Usually we know RFCs from IETF. It’s that document that for example starts to present the HTML spec. But on this article I’m talking about RFCs (request for comments) in a broader sense. Like a tool that can be used by product/engineering teams to better plan and be productive.

A great example of a project that has an open process for receiving RFCs is Rust. It’s very interesting how they have an open and collaborative process to change their language and their tools. Could we also use a similar process on typical engineering teams?

RFC process example

If we’re going to use a RFC before starting to implement a feature, we may ask someone to write that first draft. This could be a tech lead. But sometimes, specially if we have a multidisciplinary team, one person may not have all the required context. So we may ask people from several roles to write their own RFC based on their responsibilities.

A backend developer may focus on the data model, database representation, and business logic. A frontender may focus on the pages and flows to implement, on forms and validations and on state management. A quality engineer may focus on what integration tests will be required, how to check the impact of the feature on the rest of the application, on how to test that everything is working and even on how to assess performance requirements.

This initial research allows us to take a look at the code/module that we’ll need to change, to gain context and have a clear picture of what we may need to implement.

Given that the team, and maybe some other stakeholders, will review the RFC, we get a change of validating dependencies and constraints before starting to implement the new shiny feature.

After this work is done, we may also be more confident on providing estimates on the work to be executed.

The idea is not to have everything sorted out and planned to the detail. Is to gather context and knowledge of what needs to be done and be better prepared when coding starts.

Advantages of using RFCs

This process works very well to communicate intent and get feedback before starting to develop new tasks. It allows us to have a clear picture of what’s ahead and what needs to be done. By gathering feedback we may find problems and improvement points before starting the implementation (see Zero bug policy). This may prevent that pull request review where someone just points out that:

  • Some code was already implemented elsewhere
  • We have some business constraints that clash with the implementation
  • The implemented code will fail our performance targets

Because we have more knowledge of what we’ll need to implement, we can estimate it and if we have tight deadlines we can plan for them. Maybe consider some parallel work that we can do, or devise a plan B if things start to get delayed.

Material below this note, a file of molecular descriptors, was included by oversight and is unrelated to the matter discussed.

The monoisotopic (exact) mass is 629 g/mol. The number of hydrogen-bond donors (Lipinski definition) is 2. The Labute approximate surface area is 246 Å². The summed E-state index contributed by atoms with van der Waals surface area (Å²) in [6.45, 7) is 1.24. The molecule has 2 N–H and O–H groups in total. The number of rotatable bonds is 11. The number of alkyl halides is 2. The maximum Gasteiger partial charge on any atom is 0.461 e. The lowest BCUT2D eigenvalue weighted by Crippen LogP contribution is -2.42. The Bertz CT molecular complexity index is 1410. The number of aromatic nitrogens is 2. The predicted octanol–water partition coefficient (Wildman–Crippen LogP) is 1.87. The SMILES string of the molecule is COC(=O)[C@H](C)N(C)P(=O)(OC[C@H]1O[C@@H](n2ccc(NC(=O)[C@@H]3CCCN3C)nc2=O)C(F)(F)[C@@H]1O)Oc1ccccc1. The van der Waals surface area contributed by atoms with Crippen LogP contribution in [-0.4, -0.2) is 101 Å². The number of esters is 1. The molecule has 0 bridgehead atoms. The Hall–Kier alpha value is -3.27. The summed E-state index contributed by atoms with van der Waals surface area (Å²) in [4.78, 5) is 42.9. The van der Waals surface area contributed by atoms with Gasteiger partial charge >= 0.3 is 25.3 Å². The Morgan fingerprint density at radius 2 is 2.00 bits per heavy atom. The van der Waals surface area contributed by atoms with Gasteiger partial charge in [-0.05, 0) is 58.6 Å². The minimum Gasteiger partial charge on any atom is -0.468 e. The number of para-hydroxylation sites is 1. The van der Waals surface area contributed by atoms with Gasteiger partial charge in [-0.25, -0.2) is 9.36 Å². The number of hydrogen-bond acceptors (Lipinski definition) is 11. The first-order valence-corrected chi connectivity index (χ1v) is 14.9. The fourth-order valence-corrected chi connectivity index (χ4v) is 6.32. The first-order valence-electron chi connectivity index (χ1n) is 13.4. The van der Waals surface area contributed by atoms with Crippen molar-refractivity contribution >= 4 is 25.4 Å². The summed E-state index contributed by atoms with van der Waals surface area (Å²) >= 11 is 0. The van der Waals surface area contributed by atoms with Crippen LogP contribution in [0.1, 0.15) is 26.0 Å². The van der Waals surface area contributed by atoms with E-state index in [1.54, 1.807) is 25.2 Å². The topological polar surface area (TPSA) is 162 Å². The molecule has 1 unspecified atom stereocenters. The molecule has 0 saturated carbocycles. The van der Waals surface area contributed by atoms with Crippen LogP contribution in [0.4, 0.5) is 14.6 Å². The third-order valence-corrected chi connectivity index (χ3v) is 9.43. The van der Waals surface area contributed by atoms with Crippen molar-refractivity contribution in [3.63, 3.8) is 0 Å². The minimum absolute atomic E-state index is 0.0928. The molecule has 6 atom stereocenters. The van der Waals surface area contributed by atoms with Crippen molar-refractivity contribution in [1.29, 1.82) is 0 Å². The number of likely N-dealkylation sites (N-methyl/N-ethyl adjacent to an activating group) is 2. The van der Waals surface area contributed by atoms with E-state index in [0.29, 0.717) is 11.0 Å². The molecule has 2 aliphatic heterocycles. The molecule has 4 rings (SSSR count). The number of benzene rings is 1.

We can also share the RFC with people from other roles. Even if they don’t have all the technical context they may find issues and point out improvements. RFCs could be reviewed by all the team members, the product manager, the engineering manager and even designers or marketeers (depending on the feature).

And lets not forget other teams that depend on us. If we have stakeholder teams, they can review what we’re going to do, the interfaces and the flows, and try to raise any concerns.

Downsides of using RFCs

Creating a RFC takes time and may clash with other processes the team might have. For example with SCRUM and poker planning. This is a very different approach. And even if we may adapt it, we may struggle to incorporate it.

There’s also the question of when to do a RFC. Should we do it all the times? Even for smaller things? Sometimes we actually don’t need it. But I’ve already seen a simple bug that escalated to a full week of development and that really asked for a RFC.

Another issue is that although the RFC helps in getting context, we may actually do things differently when we start coding, because we clash with some constraint that we didn’t find before. So at this time, should we go and update the RFC? We start to have a documentation sync issue. Another way to look at this is to see the RFC just as a tool, and not as documentation. So when we start the development the RFC goes to readonly and just stays there for future context.

How much time should we invest in doing a RFC? This naturally depends on the scope of the task to accomplish. But we should a clear picture of how much time we’re going to invest. A couple of hours? A week? A problem may arise when we’re actually taking too much time. We’re doing research and going in circles because of feedback and it’s hard to get closure.

We may also have a RFC that is more easy to write for a role (QA) than another (FE). This means that for example the frontenders may start developing before the backend RFC is completed. Ideally we wouldn’t have this situation, but in an agile fast paced environment we may well face it. This may work very well if everything goes well, but may also yield unexpected problems.

Who reviews the RFC? All the team? This may be a bottleneck. A better approach could be to select specific reviewers per RFC (just like with pull requests). This can make the process slower if we need to wait for feedback.


As with every process, RFC driven development has its pros and cons. It’s not a silver bullet and will not work with all teams. But it can be a very important tool on some scenarios. I’ve been advocating and using this process for some time now and I do like it. But I also understand that it has its pitfalls and that it’s not for everyone.